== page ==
The exchange crystallized the central dilemma of Scott’s political existence. Concerned about narrowing his brand, the senator long has tried to downplay his ethnic exceptionalism and avoid the role of race-relations ambassador for the GOP. And yet Scott, now more than ever, cannot seem to escape being perceived as such. He is not just a generic black Republican in a generic period of history; he is the most powerful and prominent black elected official in America, serving at a time of heightened racial tension and widespread accusations of xenophobia against his own party and the president who leads it. This ensures that Scott wears a target on his back regardless of the issue or crisis at hand. When race is involved, the stakes are even higher, forcing upon him decisions of personal and political identity: Scott can choose to stay silent and be accused of selling out his heritage, or speak out and be defined by his blackness.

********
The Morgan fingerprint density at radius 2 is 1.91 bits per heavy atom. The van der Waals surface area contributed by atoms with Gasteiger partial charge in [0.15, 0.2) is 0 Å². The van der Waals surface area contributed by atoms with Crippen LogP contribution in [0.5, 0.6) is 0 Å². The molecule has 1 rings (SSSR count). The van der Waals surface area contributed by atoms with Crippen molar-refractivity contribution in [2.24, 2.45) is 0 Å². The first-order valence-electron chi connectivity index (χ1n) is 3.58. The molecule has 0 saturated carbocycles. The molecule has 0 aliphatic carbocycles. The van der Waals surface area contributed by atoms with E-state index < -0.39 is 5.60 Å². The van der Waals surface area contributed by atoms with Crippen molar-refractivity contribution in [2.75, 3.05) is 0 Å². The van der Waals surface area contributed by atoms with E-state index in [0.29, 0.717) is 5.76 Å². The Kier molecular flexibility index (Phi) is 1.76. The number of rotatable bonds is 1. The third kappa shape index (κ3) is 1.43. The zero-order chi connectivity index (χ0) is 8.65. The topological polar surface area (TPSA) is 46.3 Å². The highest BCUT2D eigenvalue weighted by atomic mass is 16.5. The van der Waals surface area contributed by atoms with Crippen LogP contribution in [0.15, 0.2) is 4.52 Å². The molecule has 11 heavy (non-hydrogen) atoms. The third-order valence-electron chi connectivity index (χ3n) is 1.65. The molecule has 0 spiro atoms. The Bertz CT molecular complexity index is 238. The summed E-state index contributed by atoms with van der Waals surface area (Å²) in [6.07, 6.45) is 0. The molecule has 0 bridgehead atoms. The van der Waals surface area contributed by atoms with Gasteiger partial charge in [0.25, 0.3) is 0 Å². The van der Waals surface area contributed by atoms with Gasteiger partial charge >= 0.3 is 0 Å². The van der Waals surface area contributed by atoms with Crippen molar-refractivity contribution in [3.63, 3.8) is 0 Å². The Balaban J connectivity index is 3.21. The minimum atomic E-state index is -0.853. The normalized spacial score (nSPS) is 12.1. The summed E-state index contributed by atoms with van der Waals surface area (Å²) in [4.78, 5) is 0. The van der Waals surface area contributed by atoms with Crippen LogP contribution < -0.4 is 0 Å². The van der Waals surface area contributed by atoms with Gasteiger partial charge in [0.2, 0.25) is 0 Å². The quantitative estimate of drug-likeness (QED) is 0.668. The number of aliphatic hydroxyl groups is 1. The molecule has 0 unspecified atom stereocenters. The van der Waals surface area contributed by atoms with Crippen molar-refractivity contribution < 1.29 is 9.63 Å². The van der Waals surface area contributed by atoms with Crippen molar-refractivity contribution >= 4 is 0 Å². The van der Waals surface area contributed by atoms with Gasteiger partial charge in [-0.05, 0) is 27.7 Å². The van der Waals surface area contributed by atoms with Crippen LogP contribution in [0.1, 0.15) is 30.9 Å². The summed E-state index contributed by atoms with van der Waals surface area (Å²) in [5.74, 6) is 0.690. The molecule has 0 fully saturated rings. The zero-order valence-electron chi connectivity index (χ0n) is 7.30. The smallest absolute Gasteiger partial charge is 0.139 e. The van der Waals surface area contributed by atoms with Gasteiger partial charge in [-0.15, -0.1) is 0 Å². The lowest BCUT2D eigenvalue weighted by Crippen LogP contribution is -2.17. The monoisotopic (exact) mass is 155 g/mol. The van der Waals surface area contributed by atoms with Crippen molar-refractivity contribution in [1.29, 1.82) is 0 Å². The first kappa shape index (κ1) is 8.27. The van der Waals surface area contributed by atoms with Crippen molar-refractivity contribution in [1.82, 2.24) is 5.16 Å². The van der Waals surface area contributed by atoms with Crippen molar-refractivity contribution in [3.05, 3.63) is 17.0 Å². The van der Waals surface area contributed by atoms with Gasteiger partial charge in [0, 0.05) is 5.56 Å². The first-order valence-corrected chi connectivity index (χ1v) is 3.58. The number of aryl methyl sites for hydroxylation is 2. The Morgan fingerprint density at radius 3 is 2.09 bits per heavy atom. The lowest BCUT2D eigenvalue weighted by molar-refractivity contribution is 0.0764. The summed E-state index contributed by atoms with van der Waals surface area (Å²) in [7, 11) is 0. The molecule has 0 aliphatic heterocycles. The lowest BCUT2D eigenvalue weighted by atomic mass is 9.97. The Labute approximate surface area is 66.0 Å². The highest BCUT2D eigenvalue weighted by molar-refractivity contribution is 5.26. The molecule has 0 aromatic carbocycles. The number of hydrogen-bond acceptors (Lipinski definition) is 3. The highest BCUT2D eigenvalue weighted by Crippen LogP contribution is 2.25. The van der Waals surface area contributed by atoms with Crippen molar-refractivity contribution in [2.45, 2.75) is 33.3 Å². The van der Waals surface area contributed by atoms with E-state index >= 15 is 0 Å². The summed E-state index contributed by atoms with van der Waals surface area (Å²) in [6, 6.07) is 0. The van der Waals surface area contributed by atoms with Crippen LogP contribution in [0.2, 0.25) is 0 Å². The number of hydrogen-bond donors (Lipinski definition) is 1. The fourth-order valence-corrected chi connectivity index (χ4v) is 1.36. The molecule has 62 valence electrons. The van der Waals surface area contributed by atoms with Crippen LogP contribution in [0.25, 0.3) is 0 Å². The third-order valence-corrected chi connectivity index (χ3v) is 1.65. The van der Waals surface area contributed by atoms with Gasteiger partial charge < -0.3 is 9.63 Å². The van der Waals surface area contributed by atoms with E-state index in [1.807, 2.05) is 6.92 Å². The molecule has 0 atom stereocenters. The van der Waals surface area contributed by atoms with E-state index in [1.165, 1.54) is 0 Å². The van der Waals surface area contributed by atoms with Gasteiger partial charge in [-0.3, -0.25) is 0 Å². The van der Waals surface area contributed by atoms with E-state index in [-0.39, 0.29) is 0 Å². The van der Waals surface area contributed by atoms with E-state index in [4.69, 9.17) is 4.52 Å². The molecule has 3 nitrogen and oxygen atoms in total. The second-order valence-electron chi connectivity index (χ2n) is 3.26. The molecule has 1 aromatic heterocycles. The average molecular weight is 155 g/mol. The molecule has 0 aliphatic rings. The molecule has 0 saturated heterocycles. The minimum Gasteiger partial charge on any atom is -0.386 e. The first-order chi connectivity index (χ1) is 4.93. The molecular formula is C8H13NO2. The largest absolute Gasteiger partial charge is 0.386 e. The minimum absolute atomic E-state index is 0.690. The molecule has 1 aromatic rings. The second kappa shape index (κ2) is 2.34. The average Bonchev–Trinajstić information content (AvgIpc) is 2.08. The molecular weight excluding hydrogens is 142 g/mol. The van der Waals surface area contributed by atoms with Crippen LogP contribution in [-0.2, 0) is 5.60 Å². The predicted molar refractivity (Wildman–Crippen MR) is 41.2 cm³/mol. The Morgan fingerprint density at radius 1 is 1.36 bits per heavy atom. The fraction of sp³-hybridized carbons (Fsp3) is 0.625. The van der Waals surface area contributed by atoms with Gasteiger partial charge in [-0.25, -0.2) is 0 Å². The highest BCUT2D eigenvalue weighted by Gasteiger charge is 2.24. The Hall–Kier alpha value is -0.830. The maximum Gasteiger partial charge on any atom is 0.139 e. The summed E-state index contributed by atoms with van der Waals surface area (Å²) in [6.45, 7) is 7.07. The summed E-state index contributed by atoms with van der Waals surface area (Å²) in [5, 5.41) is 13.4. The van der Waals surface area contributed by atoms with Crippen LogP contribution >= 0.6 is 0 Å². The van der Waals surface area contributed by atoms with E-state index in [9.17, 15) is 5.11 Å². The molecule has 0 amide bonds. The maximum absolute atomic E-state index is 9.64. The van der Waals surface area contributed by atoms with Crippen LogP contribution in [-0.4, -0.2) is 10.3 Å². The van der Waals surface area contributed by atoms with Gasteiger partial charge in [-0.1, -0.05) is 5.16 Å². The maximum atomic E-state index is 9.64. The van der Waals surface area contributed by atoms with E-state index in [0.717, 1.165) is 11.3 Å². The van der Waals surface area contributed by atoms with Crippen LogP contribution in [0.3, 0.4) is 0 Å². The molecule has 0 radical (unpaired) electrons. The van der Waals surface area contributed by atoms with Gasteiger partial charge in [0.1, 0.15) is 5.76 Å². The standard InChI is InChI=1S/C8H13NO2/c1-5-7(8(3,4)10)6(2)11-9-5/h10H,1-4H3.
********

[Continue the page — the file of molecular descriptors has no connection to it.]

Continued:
“God made me black on purpose. For a specific reason. It has helped me to help others who have been locked out of opportunity in many ways,” Scott tells me over lunch at a Subway sandwich shop near his home, after the barber visit and a game of pickup basketball. “I am not pretending that this characteristic, this Earth suit that I’m in”—he pinches the skin of his arm—“isn’t being evaluated. It requires a response, or a reaction, to the situations at my level of government. I am fully aware of that. I just don’t want to play a game with it.”
“People are fixated on my color,” Scott says. “I’m just not.”
“God made me black on purpose. For a specific reason. It has helped me to help others who have been locked out of opportunity in many ways” https://t.co/P79m0zNUyk #senate #southcarolina #timscott #faith #ethics #law #politics #usa
— Kendall Harmon (@KendallHarmon6) March 20, 2018